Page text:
When I was younger, kids dealt with bullying one of two ways. Either they joined the bullies, or they hit back. Neither option satisfies if you’re a parent hoping to help your child avoid a violent dynamic. So how do you help your child handle bullying?
Teach Your Child 5 Ways to Handle Bullying
Whether your child is experiencing bullying or not, have the conversation. After all, almost half of all people report having been bullied at some point in their lives. Having a strategy in place makes sense.
These five things shouldn’t be the end of the discussion. Make sure to listen to your child’s ideas, too.
#1 You’re Not the Problem
Don’t let someone picking on you make you think something’s wrong with you or that it’s your fault. Most bullies have been bullied themselves, or they suffer from insecurity, jealousy, prejudice or abuse at home. It’s important to understand that you are not the problem when you are being bullied. The bully often has underlying reasons for acting the way they do that have nothing to do with you.
#2 You Can Take Away the Bully’s Power
When bullies see that you’re willing to stand up for yourself, they tend to back off. If a bully tries to get you to do something you don’t want to do, say “no” and walk away. Bullies also want to elicit a reaction. If you don’t react, sometimes that’s enough to stop their behavior.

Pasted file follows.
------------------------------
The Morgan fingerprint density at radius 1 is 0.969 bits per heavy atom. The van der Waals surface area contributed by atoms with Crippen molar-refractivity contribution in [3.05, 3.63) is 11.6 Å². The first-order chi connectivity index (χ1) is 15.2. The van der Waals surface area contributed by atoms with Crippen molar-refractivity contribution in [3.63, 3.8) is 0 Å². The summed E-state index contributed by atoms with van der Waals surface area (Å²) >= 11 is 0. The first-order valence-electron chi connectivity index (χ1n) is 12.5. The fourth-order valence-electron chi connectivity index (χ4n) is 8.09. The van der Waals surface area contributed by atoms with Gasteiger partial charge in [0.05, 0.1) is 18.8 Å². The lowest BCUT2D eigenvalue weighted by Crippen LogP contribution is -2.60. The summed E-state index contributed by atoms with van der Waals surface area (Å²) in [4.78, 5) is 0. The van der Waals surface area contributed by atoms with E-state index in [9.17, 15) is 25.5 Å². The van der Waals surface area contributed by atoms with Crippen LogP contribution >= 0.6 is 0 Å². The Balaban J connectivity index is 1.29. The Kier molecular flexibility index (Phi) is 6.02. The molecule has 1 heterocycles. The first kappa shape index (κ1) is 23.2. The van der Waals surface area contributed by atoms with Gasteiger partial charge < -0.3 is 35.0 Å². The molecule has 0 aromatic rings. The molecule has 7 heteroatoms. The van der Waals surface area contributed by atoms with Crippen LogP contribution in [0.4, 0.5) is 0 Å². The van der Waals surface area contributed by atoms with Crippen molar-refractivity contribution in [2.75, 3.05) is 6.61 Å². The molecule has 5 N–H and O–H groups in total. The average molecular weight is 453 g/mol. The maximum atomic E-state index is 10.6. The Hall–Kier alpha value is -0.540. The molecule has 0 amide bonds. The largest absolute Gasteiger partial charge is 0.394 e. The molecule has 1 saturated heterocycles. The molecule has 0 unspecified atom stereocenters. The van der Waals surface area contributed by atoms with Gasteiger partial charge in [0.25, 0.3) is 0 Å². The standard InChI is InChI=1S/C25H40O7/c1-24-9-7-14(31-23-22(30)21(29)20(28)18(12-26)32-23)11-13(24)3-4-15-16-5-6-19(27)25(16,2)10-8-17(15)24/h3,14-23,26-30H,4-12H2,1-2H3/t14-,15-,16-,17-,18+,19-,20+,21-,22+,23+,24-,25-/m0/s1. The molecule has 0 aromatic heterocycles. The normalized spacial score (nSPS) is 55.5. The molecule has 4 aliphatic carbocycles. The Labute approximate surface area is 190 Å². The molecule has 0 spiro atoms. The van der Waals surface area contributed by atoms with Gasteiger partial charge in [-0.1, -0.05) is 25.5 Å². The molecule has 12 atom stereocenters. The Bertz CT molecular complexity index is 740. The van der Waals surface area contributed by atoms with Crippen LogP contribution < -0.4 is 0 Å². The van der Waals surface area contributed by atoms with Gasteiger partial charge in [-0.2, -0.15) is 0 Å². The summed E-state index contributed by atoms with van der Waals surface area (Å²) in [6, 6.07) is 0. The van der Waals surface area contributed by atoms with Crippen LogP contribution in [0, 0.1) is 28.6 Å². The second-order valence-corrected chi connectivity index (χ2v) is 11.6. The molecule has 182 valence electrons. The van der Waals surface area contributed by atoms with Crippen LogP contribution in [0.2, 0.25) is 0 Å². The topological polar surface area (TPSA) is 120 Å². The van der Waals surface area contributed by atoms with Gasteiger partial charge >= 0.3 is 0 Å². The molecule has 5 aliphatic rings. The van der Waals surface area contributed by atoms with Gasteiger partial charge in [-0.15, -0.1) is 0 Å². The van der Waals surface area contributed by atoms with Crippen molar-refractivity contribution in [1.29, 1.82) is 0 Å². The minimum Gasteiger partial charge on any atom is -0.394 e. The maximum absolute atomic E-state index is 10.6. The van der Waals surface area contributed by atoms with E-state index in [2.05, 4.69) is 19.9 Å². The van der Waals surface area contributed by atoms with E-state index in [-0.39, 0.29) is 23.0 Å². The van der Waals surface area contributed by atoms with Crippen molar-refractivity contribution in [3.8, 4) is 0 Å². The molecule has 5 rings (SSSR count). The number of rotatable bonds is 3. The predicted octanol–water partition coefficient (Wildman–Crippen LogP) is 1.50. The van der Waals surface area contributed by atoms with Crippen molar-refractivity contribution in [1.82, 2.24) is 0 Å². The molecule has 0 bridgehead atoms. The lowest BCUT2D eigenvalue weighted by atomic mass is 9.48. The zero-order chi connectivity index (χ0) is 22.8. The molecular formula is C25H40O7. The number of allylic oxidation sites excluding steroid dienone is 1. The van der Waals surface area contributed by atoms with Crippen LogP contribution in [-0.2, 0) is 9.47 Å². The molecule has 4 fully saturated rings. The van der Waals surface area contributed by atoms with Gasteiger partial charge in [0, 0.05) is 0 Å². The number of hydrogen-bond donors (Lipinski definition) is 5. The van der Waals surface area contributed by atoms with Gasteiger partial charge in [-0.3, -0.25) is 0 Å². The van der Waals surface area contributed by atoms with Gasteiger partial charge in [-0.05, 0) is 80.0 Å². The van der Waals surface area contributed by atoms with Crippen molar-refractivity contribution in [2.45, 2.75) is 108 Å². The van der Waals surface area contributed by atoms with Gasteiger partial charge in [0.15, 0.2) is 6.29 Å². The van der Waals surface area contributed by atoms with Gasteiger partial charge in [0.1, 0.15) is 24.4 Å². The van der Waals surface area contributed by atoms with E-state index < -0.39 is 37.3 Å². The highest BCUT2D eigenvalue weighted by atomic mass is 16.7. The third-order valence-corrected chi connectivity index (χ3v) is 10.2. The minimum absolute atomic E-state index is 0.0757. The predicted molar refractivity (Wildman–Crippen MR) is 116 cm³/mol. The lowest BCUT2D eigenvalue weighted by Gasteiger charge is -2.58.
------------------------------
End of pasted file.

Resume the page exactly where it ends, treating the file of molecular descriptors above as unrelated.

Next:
#3 Avoid the Bully
Do what you can to avoid a run-in with someone who is bullying you. Try to anticipate where the bully will be and avoid a confrontation. But don’t isolate yourself or stop doing things you enjoy doing. Instead, find a friend to be with you in situations where you may encounter the bully. Strength in numbers can prevent an incident, because bullies tend to pick on their victims when they’re alone.
#4 Tell an Adult
If you are being bullied, it’s important to tell an adult even if you think you can handle it. Less than half of all people who are bullied report it, usually because they are embarrassed, afraid or think that no one will do anything. Sometimes, a bully will stop if they know a teacher or parent knows about what they’re doing because they fear getting in trouble.
#5 Talk to Someone You Trust
Even if you don’t want to tell an adult about what’s happening, talk to someone you trust. It’s normal to feel stressed, even depressed and anxious in this kind of situation. You should never have to deal with these feelings alone.
Empowering Your Child
In this conversation, you want to empower your child with information. By introducing these 5 suggestions, allowing your child to ask questions and posit ideas, you can successfully convey that you take your child’s physical and emotional safety seriously. Assured of your support and armed with a plan, your child can navigate social interactions with confidence.
Copyright 2018 © Baldwin Publishing, Inc. All rights reserved.
Health eCooking® is a registered trademark of Baldwin Publishing, Inc. Cook eKitchen™ is a designated trademark of Baldwin Publishing, Inc. Any duplication or distribution of the information contained herein without the express approval of Baldwin Publishing, Inc. is strictly prohibited.